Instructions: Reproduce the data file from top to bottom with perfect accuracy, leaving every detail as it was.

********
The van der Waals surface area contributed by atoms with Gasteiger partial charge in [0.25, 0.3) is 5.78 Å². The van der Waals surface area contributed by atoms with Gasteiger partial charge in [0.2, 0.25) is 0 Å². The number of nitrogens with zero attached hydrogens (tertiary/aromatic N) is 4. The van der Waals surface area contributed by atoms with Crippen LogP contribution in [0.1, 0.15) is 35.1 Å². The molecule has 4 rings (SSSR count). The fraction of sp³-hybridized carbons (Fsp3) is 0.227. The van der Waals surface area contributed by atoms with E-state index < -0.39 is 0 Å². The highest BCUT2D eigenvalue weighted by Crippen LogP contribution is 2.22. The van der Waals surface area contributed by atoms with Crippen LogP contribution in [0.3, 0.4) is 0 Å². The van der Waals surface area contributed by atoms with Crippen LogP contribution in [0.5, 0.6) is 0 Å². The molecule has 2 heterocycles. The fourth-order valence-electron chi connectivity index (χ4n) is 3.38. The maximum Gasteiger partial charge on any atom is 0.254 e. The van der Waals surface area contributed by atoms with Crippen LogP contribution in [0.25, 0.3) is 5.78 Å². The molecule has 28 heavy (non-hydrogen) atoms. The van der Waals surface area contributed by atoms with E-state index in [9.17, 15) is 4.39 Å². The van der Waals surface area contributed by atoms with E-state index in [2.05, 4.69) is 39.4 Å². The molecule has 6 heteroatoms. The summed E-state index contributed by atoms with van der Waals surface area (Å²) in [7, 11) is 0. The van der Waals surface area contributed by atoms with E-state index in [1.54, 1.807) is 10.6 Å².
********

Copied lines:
The van der Waals surface area contributed by atoms with Gasteiger partial charge in [0.25, 0.3) is 5.78 Å². The van der Waals surface area contributed by atoms with Gasteiger partial charge in [0.2, 0.25) is 0 Å². The number of nitrogens with zero attached hydrogens (tertiary/aromatic N) is 4. The van der Waals surface area contributed by atoms with Crippen LogP contribution in [0.1, 0.15) is 35.1 Å². The molecule has 4 rings (SSSR count). The fraction of sp³-hybridized carbons (Fsp3) is 0.227. The van der Waals surface area contributed by atoms with E-state index < -0.39 is 0 Å². The highest BCUT2D eigenvalue weighted by Crippen LogP contribution is 2.22. The van der Waals surface area contributed by atoms with Crippen LogP contribution in [0.3, 0.4) is 0 Å². The van der Waals surface area contributed by atoms with Crippen LogP contribution in [0.5, 0.6) is 0 Å². The molecule has 2 heterocycles. The fourth-order valence-electron chi connectivity index (χ4n) is 3.38. The maximum Gasteiger partial charge on any atom is 0.254 e. The van der Waals surface area contributed by atoms with Crippen LogP contribution in [0.25, 0.3) is 5.78 Å². The molecule has 28 heavy (non-hydrogen) atoms. The van der Waals surface area contributed by atoms with E-state index in [9.17, 15) is 4.39 Å². The van der Waals surface area contributed by atoms with E-state index in [2.05, 4.69) is 39.4 Å². The molecule has 6 heteroatoms. The summed E-state index contributed by atoms with van der Waals surface area (Å²) in [7, 11) is 0. The van der Waals surface area contributed by atoms with E-state index in [1.54, 1.807) is 10.6 Å².